"We don't do God," Tony Blair's director of strategy and communications Alastair Campbell famously said in 1996, an effort to prevent the then-prime minister discussing his faith in public. It was good advice.
Britain was and remains not only a secular country, but a rightly cynical place, scarred by religion's divisive blade throughout history, most recently by the violence of Christian sectarianism in Northern Ireland and the radicalised British Islamists swayed by a Wahhabi cult preached online.
In the U.S., religion and politics have long been in lock step, prevailing opinion suggesting candidates for office must prostrate themselves before the Almighty's earthly representatives to get ahead.
The election of Donald Trump in 2016 chipped away at that presumption, the billionaire businessman proving that when it came to the support of white Christians, appealing to their whiteness could circumvent having to appeal to their faith. Race before religion, as it were.
Yet the disastrous election of British Conservative leader Theresa May last week has brought American-style faith-infused politics to the centre of British power. The use of the Democratic Unionist Party as a buttress for a minority government currently balancing on three legs means May will sit in debt to a small group of radical protestants with links to terrorism, whose views wouldn't look out of place on the 700 Club.
Same-sex marriage is illegal in Northern Ireland, thanks mainly to the efforts of the DUP whose faith demands they intervene in the prospective happiness of people they don't know and have never met.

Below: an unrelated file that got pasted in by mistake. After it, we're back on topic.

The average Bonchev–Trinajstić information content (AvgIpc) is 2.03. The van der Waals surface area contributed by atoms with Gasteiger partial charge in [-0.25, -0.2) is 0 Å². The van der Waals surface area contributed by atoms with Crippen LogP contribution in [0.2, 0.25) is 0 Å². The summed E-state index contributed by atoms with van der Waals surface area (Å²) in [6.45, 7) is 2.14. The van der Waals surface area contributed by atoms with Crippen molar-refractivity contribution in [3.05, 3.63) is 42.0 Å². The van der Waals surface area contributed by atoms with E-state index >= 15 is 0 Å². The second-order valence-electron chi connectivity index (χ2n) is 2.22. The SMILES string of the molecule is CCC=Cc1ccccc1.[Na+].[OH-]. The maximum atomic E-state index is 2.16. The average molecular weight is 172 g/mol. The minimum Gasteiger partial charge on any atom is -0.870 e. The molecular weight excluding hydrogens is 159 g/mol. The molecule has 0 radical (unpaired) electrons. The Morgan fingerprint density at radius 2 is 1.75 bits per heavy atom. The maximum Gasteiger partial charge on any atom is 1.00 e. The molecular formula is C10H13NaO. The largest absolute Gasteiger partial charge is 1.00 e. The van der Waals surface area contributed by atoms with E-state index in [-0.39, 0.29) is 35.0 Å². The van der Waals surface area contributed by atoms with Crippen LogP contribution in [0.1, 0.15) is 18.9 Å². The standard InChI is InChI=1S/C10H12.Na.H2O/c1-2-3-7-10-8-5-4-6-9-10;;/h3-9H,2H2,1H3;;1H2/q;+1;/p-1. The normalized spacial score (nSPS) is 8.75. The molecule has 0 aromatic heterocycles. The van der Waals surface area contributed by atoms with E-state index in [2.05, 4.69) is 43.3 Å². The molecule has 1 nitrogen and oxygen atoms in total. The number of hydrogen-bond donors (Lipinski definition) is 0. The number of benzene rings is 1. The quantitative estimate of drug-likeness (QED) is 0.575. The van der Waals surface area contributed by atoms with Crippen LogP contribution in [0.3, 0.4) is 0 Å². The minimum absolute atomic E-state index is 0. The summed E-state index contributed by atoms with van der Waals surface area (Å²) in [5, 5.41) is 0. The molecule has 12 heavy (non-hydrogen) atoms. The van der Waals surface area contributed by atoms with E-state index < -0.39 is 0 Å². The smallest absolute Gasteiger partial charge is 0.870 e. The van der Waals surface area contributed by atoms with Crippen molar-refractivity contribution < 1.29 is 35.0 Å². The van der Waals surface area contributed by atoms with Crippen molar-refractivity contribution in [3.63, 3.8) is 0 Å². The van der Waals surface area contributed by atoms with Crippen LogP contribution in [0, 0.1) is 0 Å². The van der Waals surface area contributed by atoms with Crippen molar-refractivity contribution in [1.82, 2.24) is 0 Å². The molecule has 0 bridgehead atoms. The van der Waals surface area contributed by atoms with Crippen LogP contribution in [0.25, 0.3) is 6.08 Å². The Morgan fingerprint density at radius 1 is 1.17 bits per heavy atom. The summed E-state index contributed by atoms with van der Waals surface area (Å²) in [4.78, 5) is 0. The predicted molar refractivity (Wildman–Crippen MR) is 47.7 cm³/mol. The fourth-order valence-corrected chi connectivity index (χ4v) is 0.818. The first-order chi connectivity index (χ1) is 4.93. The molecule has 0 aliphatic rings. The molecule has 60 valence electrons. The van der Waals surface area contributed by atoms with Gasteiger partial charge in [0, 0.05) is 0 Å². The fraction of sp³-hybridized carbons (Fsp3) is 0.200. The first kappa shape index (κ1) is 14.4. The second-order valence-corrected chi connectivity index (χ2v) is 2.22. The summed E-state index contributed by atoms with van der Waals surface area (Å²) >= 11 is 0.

Likewise, abortion rights have been deliberately hobbled, forcing countless numbers of young, scared and vulnerable women to leave the country to receive medical help.
Moreover, the DUP counts legions of creationists amongst its cohort, with some 40 percent of the membership believing children's education should be deliberately stultified by the teaching of superstition in science class.
And like the U.S. Republican Party, the DUP embraces climate change denial, appointing a sceptic to the role of environment minister in 2008. After all, melting ice caps and the likely future starvation of millions of people is all part of God's celestial blueprint.
This is who May is now in bed with. She has signed up to a short-term toxic deal that will not only further ostracize the young, liberal generation which the Tories are already haemorrhaging, but also progressive members of her own party, not least the Scottish Conservative leader Ruth Davidson, a woman who single-handedly revived the Tories north of the border and whose reward for that feat is to find herself now sharing power with people who think her partnership with another woman is an abomination.
And this says nothing of the politically disastrous ramifications of giving succour to just one of the parties in Northern Ireland, with the potential to disrupt the sensitive balance between the DUP unionists and the nationalists of Sinn Féin.
The British parliamentary system gives May an absolute right to try and form a government with whichever party she can. And politicians holding personal ambition over the good of the country is commonplace. Yet surely May knows that engaging with the DUP is too high a price to pay?
Fortunately, she is surrounded by equally ruthless vessels of personal advancement, who are already circling the prime minister with the stench of blood. Likely she'll be taken down soon by a member of her own cabinet.
After two general elections, a referendum and an independence campaign in recent years, no one in the U.K. wants another national vote. Yet a rerun in the fall will be welcome if it means people such as the DUP are quickly dispatched back to the dark, unthinking fringes where they rightly belong.